BROWN: I know you believe that we in the media were slow to come to the story. Will you give us this that until we saw the pictures, all of us saw the pictures, reporters, Congressmen, secretaries of defense, we didn't really understand the story?

KALB: We didn't understand the story and I think that everybody, you're absolutely right, including the president of the United States completely underestimated the impact that the story would have but you can't give the press a pass on this one and the secretary of defense is absolutely right.

There was an announcement at Central Command Headquarters that there was an investigation launched. Well, if there was that investigation, why did it take three months for the press to come up with the story? It is very easy to say that there are some (AUDIO GAP) but this was one that was waiting to jump out at you because there were so many people involved.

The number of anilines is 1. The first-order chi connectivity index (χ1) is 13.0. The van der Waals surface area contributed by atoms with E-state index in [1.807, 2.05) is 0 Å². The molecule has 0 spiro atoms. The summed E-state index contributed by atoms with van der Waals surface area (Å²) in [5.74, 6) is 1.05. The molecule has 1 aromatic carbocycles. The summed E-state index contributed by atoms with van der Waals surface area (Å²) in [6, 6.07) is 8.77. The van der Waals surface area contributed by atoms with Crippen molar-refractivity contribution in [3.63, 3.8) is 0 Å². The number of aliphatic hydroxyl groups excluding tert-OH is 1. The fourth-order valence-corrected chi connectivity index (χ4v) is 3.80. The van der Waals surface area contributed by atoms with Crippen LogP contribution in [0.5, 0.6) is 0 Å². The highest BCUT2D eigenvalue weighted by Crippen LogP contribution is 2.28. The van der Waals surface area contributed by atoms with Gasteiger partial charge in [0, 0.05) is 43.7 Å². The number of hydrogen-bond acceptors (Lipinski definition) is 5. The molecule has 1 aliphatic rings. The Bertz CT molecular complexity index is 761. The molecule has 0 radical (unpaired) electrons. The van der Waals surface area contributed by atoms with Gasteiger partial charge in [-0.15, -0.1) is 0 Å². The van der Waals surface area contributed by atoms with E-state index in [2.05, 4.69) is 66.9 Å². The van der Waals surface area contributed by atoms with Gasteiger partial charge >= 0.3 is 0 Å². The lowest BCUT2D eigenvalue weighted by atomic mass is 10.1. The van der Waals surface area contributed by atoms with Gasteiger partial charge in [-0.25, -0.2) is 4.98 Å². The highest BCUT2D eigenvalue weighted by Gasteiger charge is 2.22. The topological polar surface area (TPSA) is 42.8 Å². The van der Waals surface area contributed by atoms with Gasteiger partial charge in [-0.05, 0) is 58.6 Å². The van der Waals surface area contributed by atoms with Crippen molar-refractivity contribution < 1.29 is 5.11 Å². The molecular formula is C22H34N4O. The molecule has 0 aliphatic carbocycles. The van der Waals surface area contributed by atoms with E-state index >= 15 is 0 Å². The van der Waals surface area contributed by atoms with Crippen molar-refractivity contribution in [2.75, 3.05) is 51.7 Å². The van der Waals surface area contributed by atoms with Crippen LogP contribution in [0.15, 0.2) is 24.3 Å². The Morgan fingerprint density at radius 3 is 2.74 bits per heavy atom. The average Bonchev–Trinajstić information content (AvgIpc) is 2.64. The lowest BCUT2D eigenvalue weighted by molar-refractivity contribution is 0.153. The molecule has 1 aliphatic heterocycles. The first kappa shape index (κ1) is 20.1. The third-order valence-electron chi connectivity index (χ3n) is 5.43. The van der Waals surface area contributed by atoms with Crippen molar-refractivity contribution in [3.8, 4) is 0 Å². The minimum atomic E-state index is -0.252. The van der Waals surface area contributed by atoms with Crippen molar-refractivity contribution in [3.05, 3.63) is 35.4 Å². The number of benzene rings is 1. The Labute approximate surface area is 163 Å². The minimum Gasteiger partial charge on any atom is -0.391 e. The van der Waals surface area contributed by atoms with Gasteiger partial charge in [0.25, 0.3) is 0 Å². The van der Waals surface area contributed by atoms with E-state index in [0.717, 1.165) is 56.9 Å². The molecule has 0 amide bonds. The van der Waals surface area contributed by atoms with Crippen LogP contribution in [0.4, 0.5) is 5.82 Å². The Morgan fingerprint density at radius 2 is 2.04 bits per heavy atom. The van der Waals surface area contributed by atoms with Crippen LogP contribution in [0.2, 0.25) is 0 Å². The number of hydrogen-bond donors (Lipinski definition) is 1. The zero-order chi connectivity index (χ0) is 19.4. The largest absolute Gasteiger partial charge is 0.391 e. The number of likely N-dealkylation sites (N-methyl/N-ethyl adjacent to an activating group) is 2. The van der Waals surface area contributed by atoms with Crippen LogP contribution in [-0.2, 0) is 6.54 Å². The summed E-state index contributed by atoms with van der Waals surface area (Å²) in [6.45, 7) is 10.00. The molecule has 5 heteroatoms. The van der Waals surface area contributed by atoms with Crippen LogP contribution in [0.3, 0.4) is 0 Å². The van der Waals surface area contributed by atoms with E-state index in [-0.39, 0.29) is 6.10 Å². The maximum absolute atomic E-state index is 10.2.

BROWN: Is it, do you think, I mean this is a criticism that we get a lot particularly from the left that we in the media generally have not been aggressive enough in reporting on bad news and that we have been too willing to accept the administration's message on good news.

KALB: Well, I don't know if that criticism comes only from the left but I think there is some value to that criticism because after 9/11 the press, being very much part of the American culture, believed that it was simply wrong to go after the president, wrong to go after the administration and in any case give the administration the benefit of the doubt and that is the fundamental underlying impulse working in the American media.

This is a perfect illustration of another case in which the -- in which the press was really very slow. This story is still owned for the most part by the "New Yorker" magazine and CBS' "60 Minute II."

BROWN: Let me ask you what I fear really is the money question in all this today. Given the events of today, the execution of this young American, given the likelihood that more pictures are not simply out there, but are going to come out, ought we publish?

KALB: Yes.

I think that everything ought to be published now. Everything ought to come out now. The American people are big enough to withstand just about anything at this point. There has been a steady drumbeat of incompetence on the part of this administration with respect to the postwar part of the Iraq episode. And it seems to me that the American people want to know, they deserve to know, what it is that is going on, everything.